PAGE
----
Smooth Jazz: A History Of Mellow Vibes
Smooth jazz is often unfairly maligned, but there’s a lot to love in its accessible, mellow soundscapes and flowing melodies.
Smooth jazz, when the history books are written, will go down as a much-maligned genre. That’s unfortunate, because many of the key practitioners of smooth jazz are supremely gifted instrumentalists whose talent and virtuosity deserve wider recognition.
While you’re reading about the history of smooth jazz, take a listen to the Best of Smooth Jazz playlist on Apple Music and Spotify.
Given how inherently smooth it is, it’s strange that it should provoke such extreme reactions, but the truth is that it does – especially in ardent jazz fans, the bona fide purists who look down on the likes of Kenny G, George Howard, and Bob James and many more.
But the prevailing animosity towards smooth jazz is mystifying because, sonically, there’s nothing intrinsically irritating or upsetting about the music. Far from being as abrasive or challenging as other, more extreme forms of jazz, it’s apolitical, rarely subversive, and always exceedingly polite.
Though smooth jazz has some fierce and vociferous detractors, during the peak of its popularity – between the late 80s and early 00s – it attracted a huge audience in America, where it became a highly influential radio format and helped the aforementioned artists sell truckloads of albums.
What is smooth jazz?
For those wondering about the history of smooth jazz, its roots can be traced back to the early 60s. At that time, bebop-influenced jazz had been marginalized by the ascendancy of pop and rock; to remain current, some jazz musicians – guided by record companies and producers looking to stay in the game – began recording instrumental covers of hit tunes of the day. This coincided with the advent of easy listening music and the arrival of the ultra smooth bossa nova sound from Brazil, brought by Antônio Carlos Jobim, João Gilberto, and Astrud Gilberto.
Bossa nova’s harmonic sophistication drew inspiration from jazz and it was no surprise that musicians such as saxophonist Stan Getz – one of the leading figures of the West Coast “cool school” of jazz – were drawn to its irresistible beat. When Getz released the album Jazz Samba with guitarist Charlie Byrd, in 1963, it spawned the US hit single “Desafinado” and set in motion a bossa nova wave that ushered in an age of cool, mellow, jazz-infused moods and grooves. For listeners who refused to be seduced by the likes of The Beatles and The Rolling Stones, jazz became an antidote to rock; as the latter got progressively louder and more rambunctious, the former became softer and smoother.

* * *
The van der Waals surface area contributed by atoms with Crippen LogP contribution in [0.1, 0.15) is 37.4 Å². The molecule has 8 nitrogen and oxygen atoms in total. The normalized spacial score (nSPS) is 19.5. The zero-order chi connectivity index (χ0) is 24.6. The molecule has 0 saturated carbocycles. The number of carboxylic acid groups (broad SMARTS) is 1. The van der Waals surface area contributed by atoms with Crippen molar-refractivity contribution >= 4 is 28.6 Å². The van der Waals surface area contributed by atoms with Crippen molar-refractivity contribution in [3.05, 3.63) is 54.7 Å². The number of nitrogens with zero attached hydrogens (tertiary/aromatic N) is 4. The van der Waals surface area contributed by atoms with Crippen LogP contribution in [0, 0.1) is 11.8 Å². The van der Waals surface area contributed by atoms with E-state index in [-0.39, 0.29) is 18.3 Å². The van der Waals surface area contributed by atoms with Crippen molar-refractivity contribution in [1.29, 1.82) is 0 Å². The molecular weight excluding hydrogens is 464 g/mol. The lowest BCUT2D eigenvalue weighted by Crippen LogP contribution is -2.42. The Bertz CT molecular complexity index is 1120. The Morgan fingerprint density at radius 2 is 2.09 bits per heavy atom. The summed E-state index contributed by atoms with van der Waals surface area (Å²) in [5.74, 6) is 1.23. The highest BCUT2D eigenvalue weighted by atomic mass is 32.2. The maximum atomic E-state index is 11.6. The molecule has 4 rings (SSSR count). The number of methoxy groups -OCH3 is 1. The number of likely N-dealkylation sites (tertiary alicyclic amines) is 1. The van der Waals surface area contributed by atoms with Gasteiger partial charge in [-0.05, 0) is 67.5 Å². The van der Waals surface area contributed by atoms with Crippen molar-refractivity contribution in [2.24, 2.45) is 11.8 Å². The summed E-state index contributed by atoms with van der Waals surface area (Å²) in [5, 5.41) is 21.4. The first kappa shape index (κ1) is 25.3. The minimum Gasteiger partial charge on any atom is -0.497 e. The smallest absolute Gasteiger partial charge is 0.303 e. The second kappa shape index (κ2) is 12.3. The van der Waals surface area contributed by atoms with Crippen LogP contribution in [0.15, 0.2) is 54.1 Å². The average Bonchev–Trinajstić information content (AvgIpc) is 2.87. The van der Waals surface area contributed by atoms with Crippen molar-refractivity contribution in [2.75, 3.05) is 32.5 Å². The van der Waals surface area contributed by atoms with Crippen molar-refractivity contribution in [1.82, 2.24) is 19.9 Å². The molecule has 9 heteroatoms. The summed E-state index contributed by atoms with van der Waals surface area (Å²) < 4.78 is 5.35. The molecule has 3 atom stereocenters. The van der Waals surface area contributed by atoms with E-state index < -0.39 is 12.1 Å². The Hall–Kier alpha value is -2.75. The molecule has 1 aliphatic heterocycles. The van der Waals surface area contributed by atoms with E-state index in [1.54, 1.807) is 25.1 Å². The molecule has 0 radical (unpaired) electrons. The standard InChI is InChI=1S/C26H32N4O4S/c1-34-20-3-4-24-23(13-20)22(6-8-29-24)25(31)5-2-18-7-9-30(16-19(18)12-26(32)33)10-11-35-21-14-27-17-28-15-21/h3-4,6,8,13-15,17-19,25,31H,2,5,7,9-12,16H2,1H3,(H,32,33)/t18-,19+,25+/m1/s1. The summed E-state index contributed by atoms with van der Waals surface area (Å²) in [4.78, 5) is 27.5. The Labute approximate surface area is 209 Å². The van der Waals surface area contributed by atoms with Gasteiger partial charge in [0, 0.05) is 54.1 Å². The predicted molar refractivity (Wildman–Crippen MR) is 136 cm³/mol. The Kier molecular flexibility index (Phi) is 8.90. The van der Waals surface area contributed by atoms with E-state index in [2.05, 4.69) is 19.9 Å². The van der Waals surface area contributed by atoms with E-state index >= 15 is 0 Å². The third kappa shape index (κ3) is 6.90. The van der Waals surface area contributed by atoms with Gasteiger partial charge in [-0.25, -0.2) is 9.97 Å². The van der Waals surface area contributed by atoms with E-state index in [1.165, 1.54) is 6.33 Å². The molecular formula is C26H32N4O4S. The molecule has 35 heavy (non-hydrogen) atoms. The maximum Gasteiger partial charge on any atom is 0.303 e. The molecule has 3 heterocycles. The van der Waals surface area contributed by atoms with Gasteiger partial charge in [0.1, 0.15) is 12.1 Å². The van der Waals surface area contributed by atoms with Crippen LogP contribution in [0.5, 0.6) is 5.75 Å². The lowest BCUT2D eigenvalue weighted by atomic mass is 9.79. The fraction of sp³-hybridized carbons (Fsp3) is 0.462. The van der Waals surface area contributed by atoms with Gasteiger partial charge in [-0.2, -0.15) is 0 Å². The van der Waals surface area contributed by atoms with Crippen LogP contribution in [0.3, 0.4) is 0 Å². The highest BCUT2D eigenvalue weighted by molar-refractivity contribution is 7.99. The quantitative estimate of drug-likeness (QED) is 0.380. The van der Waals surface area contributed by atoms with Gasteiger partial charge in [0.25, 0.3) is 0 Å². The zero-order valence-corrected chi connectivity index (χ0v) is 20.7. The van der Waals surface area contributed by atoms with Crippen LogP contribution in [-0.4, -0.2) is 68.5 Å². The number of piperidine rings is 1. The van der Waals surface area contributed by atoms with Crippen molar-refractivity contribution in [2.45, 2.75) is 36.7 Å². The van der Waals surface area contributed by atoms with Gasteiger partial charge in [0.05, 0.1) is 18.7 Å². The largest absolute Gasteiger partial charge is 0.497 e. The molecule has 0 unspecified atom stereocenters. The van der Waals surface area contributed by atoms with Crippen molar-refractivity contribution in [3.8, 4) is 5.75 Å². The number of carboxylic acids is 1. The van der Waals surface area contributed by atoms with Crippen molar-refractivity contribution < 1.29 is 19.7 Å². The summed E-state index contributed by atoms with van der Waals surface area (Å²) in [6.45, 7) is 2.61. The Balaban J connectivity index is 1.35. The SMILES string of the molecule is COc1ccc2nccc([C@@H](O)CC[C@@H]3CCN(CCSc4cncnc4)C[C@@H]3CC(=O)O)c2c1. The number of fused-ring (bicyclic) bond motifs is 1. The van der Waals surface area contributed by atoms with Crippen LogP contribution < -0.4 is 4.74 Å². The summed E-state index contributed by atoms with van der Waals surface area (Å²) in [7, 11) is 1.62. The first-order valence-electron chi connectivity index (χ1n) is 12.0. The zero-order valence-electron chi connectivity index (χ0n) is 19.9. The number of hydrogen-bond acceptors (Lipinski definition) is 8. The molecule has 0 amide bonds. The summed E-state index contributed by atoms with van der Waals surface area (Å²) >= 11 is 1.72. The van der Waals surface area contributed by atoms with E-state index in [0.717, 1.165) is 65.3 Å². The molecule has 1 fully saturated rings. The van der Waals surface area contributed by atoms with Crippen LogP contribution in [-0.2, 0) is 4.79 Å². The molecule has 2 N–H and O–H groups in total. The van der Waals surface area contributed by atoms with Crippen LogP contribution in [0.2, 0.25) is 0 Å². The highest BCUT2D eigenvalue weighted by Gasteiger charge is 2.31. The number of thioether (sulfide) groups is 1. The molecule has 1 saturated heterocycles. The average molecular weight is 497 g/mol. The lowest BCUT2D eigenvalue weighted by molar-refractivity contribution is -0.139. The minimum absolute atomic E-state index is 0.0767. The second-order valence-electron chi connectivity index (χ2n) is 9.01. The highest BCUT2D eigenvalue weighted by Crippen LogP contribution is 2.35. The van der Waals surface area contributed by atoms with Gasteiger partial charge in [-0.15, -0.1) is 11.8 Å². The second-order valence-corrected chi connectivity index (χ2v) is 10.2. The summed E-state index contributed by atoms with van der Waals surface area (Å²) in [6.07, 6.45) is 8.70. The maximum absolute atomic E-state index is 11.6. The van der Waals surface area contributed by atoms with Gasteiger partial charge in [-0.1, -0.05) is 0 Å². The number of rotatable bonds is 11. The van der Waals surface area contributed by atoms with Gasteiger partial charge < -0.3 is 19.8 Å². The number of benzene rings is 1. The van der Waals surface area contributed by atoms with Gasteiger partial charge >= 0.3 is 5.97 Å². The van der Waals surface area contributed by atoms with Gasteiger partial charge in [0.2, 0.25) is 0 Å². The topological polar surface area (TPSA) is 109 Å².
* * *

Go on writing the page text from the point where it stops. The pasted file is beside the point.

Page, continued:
Many others followed in Getz’s wake with similar jazz-pop hybrids in the 60s, including guitarist Wes Montgomery, who recorded unashamedly commercial material for producer Creed Taylor’s A&M-distributed CTI label. Though some criticized him for it, Montgomery broadened his audience and increased his sales figures. Another guitarist with virtuosic jazz chops, George Benson, joined Taylor at CTI in the late 60s and also became a leading exponent of jazz that reworked then-current pop material.
As the 60s gave way to the 70s, Miles Davis and others ushered in the age of jazz-rock and fusion. Fusion came in many forms: while Miles explored a challenging type of avant-funk, some musicians smoothed out the new genre’s rough edges and arrived at a lighter, more commercial and radio-friendly crossover. Keyboardist and arranger Bob James was one of the leading lights of a smoother mode of fusion and enjoyed considerable success with covers of R&B hits, jazzed-up classical music pieces, and striking pop-tinged original material.
James was just one of a multitude of super-talented instrumentalists with a unique sound that enjoyed crossover success in the 70s with a style of music that was the precursor to what is now called smooth jazz. Others included George Benson (who became a superstar in the late 70s when he moved from CTI to Warner Bros. and began adding vocals to his recordings) and fellow master guitarists Lee Ritenour, Eric Gale, Larry Carlton, and Earl Klugh.
Any history of smooth jazz, however, must mention several brilliant saxophonists, among them David Sanborn, Stanley Turrentine, Grover Washington Jr, Hank Crawford, Ronnie Laws, and Tom Scott. These were the founding fathers of what we now know as smooth jazz. Their work suffered from the tyranny of expectation. Many hardcore jazz fans expected fast, loud, and complex. But those who disapproved of “fusion lite” were missing the point: Bob James, Grover Washington, et al, weren’t playing strict jazz. They were playing a hybrid that defied categorization. Sure, it had elements of jazz, but it also tapped into the DNA of pop, rock, disco, Latin, and classical music. And it often melded these elements together in a skilful and seamless way that obscured just how hard they were working. These early smooth jazz pioneers weren’t betraying their music’s roots, rather they were finding a way to stay relevant in the times they were living in. And also, crucially, they just wanted to make a living and survive in the most fickle industry of all: the music business.
Just how fickle it could be was reflected in the fact that many major labels ditched their roster of jazz artists once 1980 arrived (CBS famously got rid of almost every jazz musician on its books when the fusion boom began to wane, only retaining the likes of Miles Davis, Herbie Hancock, and Ramsey Lewis). But new labels sprang up to accommodate cast-adrift fusioneers.